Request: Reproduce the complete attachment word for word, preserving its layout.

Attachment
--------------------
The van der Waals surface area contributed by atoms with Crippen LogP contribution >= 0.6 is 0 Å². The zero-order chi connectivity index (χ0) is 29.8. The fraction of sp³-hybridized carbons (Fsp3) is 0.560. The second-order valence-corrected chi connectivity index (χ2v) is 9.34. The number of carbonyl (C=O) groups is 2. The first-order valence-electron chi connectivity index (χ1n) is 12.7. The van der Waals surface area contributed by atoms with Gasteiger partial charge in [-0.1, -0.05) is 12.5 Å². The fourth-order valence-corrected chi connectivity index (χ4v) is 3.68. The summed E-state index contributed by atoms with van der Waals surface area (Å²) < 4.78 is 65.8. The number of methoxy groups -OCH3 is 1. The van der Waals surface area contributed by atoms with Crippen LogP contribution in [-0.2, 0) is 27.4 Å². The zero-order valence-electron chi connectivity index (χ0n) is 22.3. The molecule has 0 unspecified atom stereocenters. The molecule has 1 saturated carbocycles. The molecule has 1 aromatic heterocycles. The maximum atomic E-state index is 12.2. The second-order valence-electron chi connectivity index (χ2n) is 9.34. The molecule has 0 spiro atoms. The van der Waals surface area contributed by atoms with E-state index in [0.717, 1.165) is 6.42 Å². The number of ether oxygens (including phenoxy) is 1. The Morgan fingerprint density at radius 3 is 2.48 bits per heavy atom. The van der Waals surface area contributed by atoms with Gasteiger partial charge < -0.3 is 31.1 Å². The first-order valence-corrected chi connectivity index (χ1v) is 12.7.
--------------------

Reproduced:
The van der Waals surface area contributed by atoms with Crippen LogP contribution >= 0.6 is 0 Å². The zero-order chi connectivity index (χ0) is 29.8. The fraction of sp³-hybridized carbons (Fsp3) is 0.560. The second-order valence-corrected chi connectivity index (χ2v) is 9.34. The number of carbonyl (C=O) groups is 2. The first-order valence-electron chi connectivity index (χ1n) is 12.7. The van der Waals surface area contributed by atoms with Gasteiger partial charge in [-0.1, -0.05) is 12.5 Å². The fourth-order valence-corrected chi connectivity index (χ4v) is 3.68. The summed E-state index contributed by atoms with van der Waals surface area (Å²) < 4.78 is 65.8. The number of methoxy groups -OCH3 is 1. The van der Waals surface area contributed by atoms with Crippen LogP contribution in [-0.2, 0) is 27.4 Å². The zero-order valence-electron chi connectivity index (χ0n) is 22.3. The molecule has 0 unspecified atom stereocenters. The molecule has 1 saturated carbocycles. The molecule has 1 aromatic heterocycles. The maximum atomic E-state index is 12.2. The second-order valence-electron chi connectivity index (χ2n) is 9.34. The molecule has 0 spiro atoms. The van der Waals surface area contributed by atoms with E-state index in [0.717, 1.165) is 6.42 Å². The number of ether oxygens (including phenoxy) is 1. The Morgan fingerprint density at radius 3 is 2.48 bits per heavy atom. The van der Waals surface area contributed by atoms with Gasteiger partial charge < -0.3 is 31.1 Å². The first-order valence-corrected chi connectivity index (χ1v) is 12.7.